3. Houses of single friends with wall to wall white carpeting and yappy dogs – Just because you were in kid mode, didn’t mean everyone was. Not all people are comfortable with kids, and that’s fine, but why torture both me and your friend? There was nothing like being told I couldn’t play, sit on the floor, have a snack, colour, or put my feet up on the couch (because I was terrified the dog was going to bite me) to really make me feel welcome. Here’s what I’m telling you:  Inactivity + tension = 1 whiny kid.
  4. Adult only parties – I know you’re not stupid but when it came to judging an appropriate party, you were in the corner with a dunce hat on. When the party started after my bed time, I’m not sure why you chose to take me along. As always I’d be the only kid, and looking back, I can just imaging the host’s eyes rolling when I trailed in behind you. With nothing to do and no one to talk to, I’d just sit in a chair and watch you and your friends get drunk. Good times. If I started to fall asleep I’d be carried up to some strangers bedroom and placed to sleep on the stack of coats piled on the water-bed (remember, it was the 70s). The best part of the night would be when I was woken up and placed into the back seat of the freezing cold car while Dad (who drove better after a few drinks) drove us home.  Over-tired + cold = 1 meltdown.
  5. Art galleries – I was not an artistic protegé nor old enough to understand “look but don’t touch.” As a child, I preferred museums and science centres which are much more kid friendly. Believe me, I am not ungrateful for being taken to the Louvre (and in this situation I do understand that you had no access to baby-sitting) but it’s not a fond memory and I didn’t get anything out of it other than being able to say I’ve been to the Louvre.   It wasn’t fun and I could sense I was making the security edgy (understandably so, as kids like to touch things and get up close). There was also the time factor. My attention span for looking at a painting was significantly less than than yours. I spent a lot of time waiting around.  Now, I can see why you were so frustrated with me but what I’m trying to tell you is that: lack of interest + waiting around = 1 bored child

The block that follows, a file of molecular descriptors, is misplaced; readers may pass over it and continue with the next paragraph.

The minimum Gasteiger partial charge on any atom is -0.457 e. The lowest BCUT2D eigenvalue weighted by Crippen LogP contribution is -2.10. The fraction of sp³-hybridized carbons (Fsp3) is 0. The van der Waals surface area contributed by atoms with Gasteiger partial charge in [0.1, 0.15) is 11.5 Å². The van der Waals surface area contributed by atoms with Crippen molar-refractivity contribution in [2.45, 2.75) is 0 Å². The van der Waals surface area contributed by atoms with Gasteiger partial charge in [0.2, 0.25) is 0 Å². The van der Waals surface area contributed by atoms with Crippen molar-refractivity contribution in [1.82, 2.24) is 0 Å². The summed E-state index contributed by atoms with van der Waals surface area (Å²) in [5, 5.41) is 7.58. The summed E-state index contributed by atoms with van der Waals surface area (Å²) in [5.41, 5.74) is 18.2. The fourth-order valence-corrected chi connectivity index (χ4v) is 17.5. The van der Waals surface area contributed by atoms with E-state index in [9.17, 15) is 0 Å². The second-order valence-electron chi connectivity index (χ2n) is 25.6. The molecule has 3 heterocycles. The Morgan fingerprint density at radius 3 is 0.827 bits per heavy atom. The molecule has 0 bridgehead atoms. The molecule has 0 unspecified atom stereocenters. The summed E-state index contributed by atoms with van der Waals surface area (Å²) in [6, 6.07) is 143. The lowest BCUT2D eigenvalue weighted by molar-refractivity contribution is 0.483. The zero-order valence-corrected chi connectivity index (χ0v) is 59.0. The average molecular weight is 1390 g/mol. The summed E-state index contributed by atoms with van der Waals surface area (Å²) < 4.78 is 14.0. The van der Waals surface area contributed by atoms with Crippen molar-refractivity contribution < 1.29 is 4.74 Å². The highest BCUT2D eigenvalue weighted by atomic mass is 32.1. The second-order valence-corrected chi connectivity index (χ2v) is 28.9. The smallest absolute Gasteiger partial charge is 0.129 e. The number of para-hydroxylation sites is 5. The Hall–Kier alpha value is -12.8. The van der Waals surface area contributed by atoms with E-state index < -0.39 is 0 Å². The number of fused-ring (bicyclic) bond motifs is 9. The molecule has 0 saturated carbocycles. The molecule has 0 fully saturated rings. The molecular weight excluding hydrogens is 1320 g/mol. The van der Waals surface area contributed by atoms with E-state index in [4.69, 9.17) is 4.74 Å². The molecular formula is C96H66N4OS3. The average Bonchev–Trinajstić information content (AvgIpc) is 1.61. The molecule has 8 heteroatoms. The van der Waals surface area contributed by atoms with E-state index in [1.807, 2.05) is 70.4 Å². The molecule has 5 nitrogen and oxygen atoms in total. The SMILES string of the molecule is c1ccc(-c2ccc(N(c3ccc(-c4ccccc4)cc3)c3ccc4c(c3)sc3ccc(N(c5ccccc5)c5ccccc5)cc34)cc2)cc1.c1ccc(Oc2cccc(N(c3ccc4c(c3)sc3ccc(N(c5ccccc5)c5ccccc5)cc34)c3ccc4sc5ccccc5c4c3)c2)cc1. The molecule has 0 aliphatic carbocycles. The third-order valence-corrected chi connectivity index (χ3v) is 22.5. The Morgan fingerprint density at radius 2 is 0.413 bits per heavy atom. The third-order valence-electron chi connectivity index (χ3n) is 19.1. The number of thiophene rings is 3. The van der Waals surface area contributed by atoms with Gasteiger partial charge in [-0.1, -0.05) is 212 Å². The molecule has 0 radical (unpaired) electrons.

6. Really long movies targeted at adults – Remember watching Ghandi?  It is a really long movie. It’s also slow paced and political. Try sitting through it as a kid. Too much sitting + unengaging movie = 1 fidgety kid.

Mom, Dad, I’m certainly not a perfect parent, but wouldn’t it have been nice for you both to have some time to yourselves? To relax and just be a couple without worrying about me? I love my kids dearly but I also treasure moments alone with my husband. And lets face it, when your out and your child is badly behaving, it makes it tough for everyone around you and no one ends up having a good time which defeats the purpose of the night out.

So the next time I ask you to babysit, don’t say I never pulled you aside and told you why.

Your loving daughter,

Janet

Now this is more like it.

Silhouettes of Canada’s Wonderland

Here is my contribution to the Weekly Photo Challenge: Silhouettes.
This weeks challenge had me look at roller coasters with a fresh perspective. I love the way the metal frames of the coasters look like a giant futuristic transportation network. This compares dramatically to the wooden framed roller coaster, which is reminiscent of an old railway bridge.

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Postcard Fiction

Prior to your involvement, I was not pretty enough, not useful enough, not valuable enough. I was open to your suggestions but soon you took control.  What was once mine has been reshaped to suit your own self-interest.

Still, I caress you, seeking approval. You sigh; so much remains undone.